For those who typically attend communal seders or a seder at the home of a friend or family member, making a seder for the first time can be daunting. But be assured that experienced friends, family, and clergy will be happy to provide guidance (via phone or email, of course). In addition, there are many books and online articles and programming to assist you. Here are a few ideas to help you and your children with your Passover plans this year.

1. The Jewish community has already shown ingenuity and dexterity in moving services, classes, and events online. Check out your local synagogue and Jewish organizations for virtual programs for Passover. The Jewish Broadcasting Service (JBS) is planning to tape a seder at The Hampton Synagogue before Passover that will be aired on one of the seder nights.  

2. A good source for what’s going on nationwide is JewishLIVE: Its founder, Dan Libenson, announced recently that JewishLIVE “is curating the live Jewish experiences you want and need, in one place.” He asks that if you know of a live-streaming or online event you’d like to see on JewishLIVE, to let him know via Facebook.

3. With so many schools cancelled, place online orders now for Passover books and games and read/play them with your kids in advance of the holiday. Arts and crafts and cooking projects are also good in-home activities.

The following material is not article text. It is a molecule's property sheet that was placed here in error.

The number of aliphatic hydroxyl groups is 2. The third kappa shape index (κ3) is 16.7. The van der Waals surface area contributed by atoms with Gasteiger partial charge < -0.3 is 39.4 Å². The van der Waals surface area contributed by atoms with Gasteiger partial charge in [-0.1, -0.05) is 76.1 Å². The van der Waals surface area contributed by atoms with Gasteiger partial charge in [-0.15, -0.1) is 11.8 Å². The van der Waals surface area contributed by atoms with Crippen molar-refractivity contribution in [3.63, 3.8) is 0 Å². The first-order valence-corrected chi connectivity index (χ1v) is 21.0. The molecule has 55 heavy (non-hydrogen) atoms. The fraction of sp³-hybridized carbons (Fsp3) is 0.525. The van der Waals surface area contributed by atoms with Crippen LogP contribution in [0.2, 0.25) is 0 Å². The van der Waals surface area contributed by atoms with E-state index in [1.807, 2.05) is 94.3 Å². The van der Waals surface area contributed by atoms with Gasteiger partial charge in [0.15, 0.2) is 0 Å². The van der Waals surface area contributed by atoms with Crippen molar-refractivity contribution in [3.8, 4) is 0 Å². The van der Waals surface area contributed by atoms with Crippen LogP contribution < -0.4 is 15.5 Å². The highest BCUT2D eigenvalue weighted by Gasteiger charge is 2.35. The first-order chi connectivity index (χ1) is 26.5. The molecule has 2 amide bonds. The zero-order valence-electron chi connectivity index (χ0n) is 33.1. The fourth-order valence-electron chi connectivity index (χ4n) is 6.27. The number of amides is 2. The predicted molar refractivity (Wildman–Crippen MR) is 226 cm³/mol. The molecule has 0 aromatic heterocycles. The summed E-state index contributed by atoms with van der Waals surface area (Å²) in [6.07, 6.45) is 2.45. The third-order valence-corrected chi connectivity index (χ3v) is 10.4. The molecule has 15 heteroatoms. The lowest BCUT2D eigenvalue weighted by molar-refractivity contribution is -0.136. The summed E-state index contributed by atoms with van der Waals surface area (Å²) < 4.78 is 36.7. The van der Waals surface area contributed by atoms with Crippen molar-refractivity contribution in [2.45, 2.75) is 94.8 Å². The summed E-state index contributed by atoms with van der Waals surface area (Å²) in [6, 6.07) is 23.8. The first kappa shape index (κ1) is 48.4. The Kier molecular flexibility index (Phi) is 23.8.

4. Engage in family projects and rituals that are comforting, anxiety reducing, and enjoyable, e.g. making charoset, arranging the seder plate, making matzah ball soup. 

5. Mix things up with a new Haggadah and/or other Passover books. Let them be your guide to discuss how this year we may personally imagine the Exodus from Egypt in a different way.

6. If grandparents or other family members are unable to join with you physically, try connecting electronically (FaceTime, Skype, or Zoom), at least for portions of the seder. For example, have kids recite The Four Questions for their grandparents, prepare and lead certain songs, or let grandparents hide the afikomen and have kids question them about where it is hidden. Or if this is not possible or consistent with your practice, send videos or letters in advance of the holiday. 

7. Before, after, and during the holidays, keep up with loved ones who are self-quarantined or socially distancing themselves with phone calls, emails, texts, letters, and cards. 

Count your blessings and encourage your kids to do the same. This season will pass into memory, but the creativity, strength and resilience and the devotion to our traditions that we demonstrate will endure.

Image via Seth Joel/Corbis/VCG